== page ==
Using and Creating Builds
Sencha Touch comes with a class system that features the ability to dynamically load classes when they are needed. This approach has many benefits in both development and production.
In development, dynamic loading means that you get a file-by-file stack trace, which makes it much easier to debug problems with your application. For production, we provide a build tool that enables you to easily create a minified custom build that only includes the classes your app actually uses, meaning loading times are often reduced for your users.
Choosing a Build
Sencha Touch ships with five builds out of the box. If you want to get up and running as quickly as possible, it is best to simply use sencha-touch-debug.js while developing your app locally, then switch to sencha-touch.js in production. The other three builds are good for debugging in production, running in production without a custom build, and migrating your 1.x app to 2.x.
Because each build is used for a different purpose and is created using a different set of build options, we have created a simple table that details the configuration of each one:
|sencha-touch-debug.js||Core||Use when developing your app locally|
|sencha-touch.js||Core||Use in production with a custom build|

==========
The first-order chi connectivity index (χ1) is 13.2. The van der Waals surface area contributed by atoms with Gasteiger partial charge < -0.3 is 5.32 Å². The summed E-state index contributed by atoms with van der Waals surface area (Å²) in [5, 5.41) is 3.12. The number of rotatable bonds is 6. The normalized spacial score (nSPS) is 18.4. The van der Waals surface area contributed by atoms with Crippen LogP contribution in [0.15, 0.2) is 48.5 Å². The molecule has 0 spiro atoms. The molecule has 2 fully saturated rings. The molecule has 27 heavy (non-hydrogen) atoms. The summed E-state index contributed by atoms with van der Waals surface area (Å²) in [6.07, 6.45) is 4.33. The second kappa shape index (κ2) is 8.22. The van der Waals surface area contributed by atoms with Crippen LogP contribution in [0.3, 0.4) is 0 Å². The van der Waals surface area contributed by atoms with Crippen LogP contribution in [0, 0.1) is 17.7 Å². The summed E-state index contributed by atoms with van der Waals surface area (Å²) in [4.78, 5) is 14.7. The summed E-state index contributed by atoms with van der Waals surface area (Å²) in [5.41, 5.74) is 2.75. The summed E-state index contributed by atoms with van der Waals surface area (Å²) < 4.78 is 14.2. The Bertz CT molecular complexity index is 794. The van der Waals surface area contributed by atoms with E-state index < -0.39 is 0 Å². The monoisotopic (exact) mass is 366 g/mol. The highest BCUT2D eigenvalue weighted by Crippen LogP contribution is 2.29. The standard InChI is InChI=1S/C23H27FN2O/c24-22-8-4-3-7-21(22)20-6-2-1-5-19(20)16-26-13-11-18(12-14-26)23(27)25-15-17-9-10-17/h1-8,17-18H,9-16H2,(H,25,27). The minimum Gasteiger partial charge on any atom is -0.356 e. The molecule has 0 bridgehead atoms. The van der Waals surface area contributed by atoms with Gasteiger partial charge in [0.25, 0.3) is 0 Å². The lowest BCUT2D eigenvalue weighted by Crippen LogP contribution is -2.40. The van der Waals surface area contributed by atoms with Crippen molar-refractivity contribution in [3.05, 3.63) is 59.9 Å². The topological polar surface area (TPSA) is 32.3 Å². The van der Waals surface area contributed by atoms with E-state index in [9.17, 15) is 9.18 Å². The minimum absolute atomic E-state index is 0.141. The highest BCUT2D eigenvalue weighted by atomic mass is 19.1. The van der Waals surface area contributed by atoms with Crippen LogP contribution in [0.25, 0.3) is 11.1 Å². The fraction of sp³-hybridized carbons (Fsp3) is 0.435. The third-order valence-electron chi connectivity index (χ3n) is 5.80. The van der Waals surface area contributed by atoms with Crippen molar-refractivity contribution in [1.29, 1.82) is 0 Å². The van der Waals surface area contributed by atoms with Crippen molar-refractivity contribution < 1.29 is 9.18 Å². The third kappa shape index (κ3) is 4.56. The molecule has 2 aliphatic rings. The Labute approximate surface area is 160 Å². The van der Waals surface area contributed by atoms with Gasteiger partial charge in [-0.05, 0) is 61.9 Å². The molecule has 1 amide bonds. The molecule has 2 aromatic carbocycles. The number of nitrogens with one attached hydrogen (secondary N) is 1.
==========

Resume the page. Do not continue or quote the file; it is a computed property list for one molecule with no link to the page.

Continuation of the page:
|builds/sencha-touch-all.js||All||Use in production if you don't have a custom build|
|builds/sencha-touch-all-debug.js||All||Use to debug your app in staging/production|
|builds/sencha-touch-all-compat.js||All||Use to migrate your 1.x app to 2.x|
Note that the last 3 builds are contained within the 'builds' directory in the SDK download. If the table above does not provide sufficient information, the following list provides more detail on the meaning of each option:
- Type: either "Core" or "All" - Core includes the base classes but none of the Components, All means everything is included
- Loader: whether dynamic loading is activated or not. Only sencha-touch-debug.js has this activated by default
- Minified: means the build has been compressed with YUI compressor
- Comments: means the build still contains the JSDoc comments (these are usually stripped in production to speed up downloads)
- Debug: means that the build will give you debug messages, such as indicating if you have misconfigured a class
- Compat: means that code to provide backwards compatibility with Sencha Touch 1.x is present in the build
Again, use sencha-touch-debug.js in development mode, then in production switch to either sencha-touch.js or sencha-touch-all.js plus a custom build.
Creating Your Own Build
In the vast majority of cases a Sencha Touch app should use a custom build in production, for two main reasons:
- Custom builds include only the framework classes that your app is actually using, saving on download time
- A custom build includes all of your app classes in a single file, which translates into a single network request